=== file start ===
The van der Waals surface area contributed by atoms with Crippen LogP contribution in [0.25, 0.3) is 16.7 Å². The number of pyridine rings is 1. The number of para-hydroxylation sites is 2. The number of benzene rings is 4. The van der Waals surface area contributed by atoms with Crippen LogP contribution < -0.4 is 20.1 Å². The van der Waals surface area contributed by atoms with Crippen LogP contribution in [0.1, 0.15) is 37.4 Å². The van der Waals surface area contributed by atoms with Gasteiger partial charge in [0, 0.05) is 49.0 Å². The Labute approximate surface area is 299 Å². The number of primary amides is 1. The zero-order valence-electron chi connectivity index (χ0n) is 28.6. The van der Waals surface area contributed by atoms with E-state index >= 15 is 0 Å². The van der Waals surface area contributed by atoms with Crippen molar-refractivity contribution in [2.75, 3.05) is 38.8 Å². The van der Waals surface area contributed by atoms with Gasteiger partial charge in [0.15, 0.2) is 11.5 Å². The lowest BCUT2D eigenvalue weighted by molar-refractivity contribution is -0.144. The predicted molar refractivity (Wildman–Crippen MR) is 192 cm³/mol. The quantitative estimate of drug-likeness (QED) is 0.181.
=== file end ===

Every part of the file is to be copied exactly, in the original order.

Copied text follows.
The van der Waals surface area contributed by atoms with Crippen LogP contribution in [0.25, 0.3) is 16.7 Å². The number of pyridine rings is 1. The number of para-hydroxylation sites is 2. The number of benzene rings is 4. The van der Waals surface area contributed by atoms with Crippen LogP contribution < -0.4 is 20.1 Å². The van der Waals surface area contributed by atoms with Crippen LogP contribution in [0.1, 0.15) is 37.4 Å². The van der Waals surface area contributed by atoms with Gasteiger partial charge in [0, 0.05) is 49.0 Å². The Labute approximate surface area is 299 Å². The number of primary amides is 1. The zero-order valence-electron chi connectivity index (χ0n) is 28.6. The van der Waals surface area contributed by atoms with E-state index >= 15 is 0 Å². The van der Waals surface area contributed by atoms with Crippen molar-refractivity contribution in [2.75, 3.05) is 38.8 Å². The van der Waals surface area contributed by atoms with Gasteiger partial charge in [0.15, 0.2) is 11.5 Å². The lowest BCUT2D eigenvalue weighted by molar-refractivity contribution is -0.144. The predicted molar refractivity (Wildman–Crippen MR) is 192 cm³/mol. The quantitative estimate of drug-likeness (QED) is 0.181.